The moment the brief order was pronounced in the packed open court, the Hindujas were herded to the CBI headquarters here where sleuths began the interrogation which is expected to continue over the next two days.

“Normal procedure is to keep the accused inside the headquarters itself, but the Hindujas might be allowed to retire to their five-star hotel at night,” an officer said.

While Gopichand and Prakash Hinduja left the CBI headquarters after half-an-hour, Srichand stayed there for three hours.

The investigating agency has accused the brothers of receiving 81 million Swedish kroners from the now-defunct AB Bofors in the howitzer gun deal.

Bharihoke, who had granted bail to them yesterday on a bond of Rs 2 lakh and surety of like amount, rejected their appeal to allow them to travel abroad.

The Hindujas, accompanied by their counsel, entered the CBI headquarters but bureau officials said the lawyers would be kept at a distance from the brothers at the time of interrogation.

“The lawyers would be within the vicinity of the brothers but not at a hearing distance at the time of questioning,” the officials said. Rajender Singh, senior counsel among the battery of lawyers hired by the corporate czars, said the brothers will be available and they will cooperate with the CBI as per the court direction.

Singh said after the hearing that the “accused have readily agreed to submit themselves before the CBI for questioning”.


Srinagar, Jan. 20: 
The All-Party Hurriyat Conference today appeared to have softened its stance on getting passports for the five leaders selected to visit Pakistan, saying travelling to the country is “not our goal”.

“We are not stubborn regarding the issue of passports. Obtaining passports and going to Pakistan is not our goal,” Hurriyat chairman Abdul Gani Bhat said after a meeting of the organisation’s executive committee.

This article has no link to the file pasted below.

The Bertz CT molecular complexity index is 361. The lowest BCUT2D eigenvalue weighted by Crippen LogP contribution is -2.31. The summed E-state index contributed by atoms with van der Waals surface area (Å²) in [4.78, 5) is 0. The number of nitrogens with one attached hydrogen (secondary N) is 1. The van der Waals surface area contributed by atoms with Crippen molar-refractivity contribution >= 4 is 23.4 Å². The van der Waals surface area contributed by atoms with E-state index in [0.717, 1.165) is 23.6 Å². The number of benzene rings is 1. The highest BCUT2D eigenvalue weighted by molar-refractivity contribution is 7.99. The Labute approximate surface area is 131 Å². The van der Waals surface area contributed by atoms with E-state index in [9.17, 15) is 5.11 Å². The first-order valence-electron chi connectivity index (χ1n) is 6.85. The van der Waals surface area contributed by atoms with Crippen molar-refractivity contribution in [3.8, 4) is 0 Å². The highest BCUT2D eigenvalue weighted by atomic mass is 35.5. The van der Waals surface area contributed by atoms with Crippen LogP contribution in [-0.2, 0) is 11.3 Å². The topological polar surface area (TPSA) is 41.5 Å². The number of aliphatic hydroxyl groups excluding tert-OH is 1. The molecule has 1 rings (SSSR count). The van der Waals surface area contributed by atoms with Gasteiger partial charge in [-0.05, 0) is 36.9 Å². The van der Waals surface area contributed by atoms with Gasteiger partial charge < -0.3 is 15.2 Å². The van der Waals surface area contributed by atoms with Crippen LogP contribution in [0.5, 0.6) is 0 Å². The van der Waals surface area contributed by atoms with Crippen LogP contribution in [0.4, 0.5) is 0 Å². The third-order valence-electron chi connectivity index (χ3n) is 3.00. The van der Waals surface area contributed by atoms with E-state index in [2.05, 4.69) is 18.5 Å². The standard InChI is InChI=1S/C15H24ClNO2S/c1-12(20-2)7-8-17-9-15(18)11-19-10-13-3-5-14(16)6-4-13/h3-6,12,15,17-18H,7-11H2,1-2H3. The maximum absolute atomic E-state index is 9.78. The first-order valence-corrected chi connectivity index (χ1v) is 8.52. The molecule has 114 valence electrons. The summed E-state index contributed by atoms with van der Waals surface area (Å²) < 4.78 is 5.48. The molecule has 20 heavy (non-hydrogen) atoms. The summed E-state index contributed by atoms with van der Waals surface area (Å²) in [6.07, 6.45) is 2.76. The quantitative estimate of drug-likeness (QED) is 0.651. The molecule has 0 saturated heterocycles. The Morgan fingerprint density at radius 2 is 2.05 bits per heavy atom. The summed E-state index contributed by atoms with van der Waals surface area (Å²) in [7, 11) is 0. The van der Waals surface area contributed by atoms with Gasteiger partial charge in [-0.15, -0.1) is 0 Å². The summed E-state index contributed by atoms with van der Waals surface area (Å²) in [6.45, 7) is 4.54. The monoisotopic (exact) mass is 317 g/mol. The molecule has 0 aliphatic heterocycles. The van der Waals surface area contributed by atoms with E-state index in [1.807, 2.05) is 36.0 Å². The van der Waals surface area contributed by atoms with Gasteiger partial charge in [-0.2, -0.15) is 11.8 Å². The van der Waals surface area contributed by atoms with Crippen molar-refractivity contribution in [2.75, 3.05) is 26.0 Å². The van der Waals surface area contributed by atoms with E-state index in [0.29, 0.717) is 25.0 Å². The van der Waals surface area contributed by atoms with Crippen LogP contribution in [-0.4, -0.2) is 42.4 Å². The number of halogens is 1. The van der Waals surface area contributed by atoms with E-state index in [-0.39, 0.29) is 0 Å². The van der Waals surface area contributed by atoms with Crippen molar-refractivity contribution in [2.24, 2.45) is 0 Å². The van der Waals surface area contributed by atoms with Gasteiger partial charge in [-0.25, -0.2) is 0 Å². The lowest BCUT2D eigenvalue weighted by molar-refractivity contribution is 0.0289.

Bhat criticised the Centre’s delay in taking a decision on issuing the passports. “Hawks are out to derail the peace process and don’t understand the rationale behind the Hurriyat members’ keenness to travel to Pakistan. We want to resolve the problem peacefully and that is why we want to travel to Islamabad,” he said.

“It is for the government to decide whether or not to issue the passports. We won’t ask for it now. We have decided it,” he added.

The Hurriyat’s climbdown came hours before Pakistan accused India of a negative attitude that it said could cause the chance of resolving the dispute to “slip away”.

Pakistan foreign ministry spokesman Riaz Muhammad Khan said Pakistan was hoping Hurriyat leaders would be able to visit the country soon. “We hope that the formalities for their travel will be completed soon.

“However, with the delay and with the visibly... negative attitude on the part of the Indian authorities, the opportunity for addressing the Kashmir dispute by initiating a peace process, appears to be slipping away,” he said.


Washington, Jan. 20: 
George W. Bush took over as the 43rd President of the US here today and pledged in his inaugural address to bring unity to the country through “civility, courage, compassion and character”.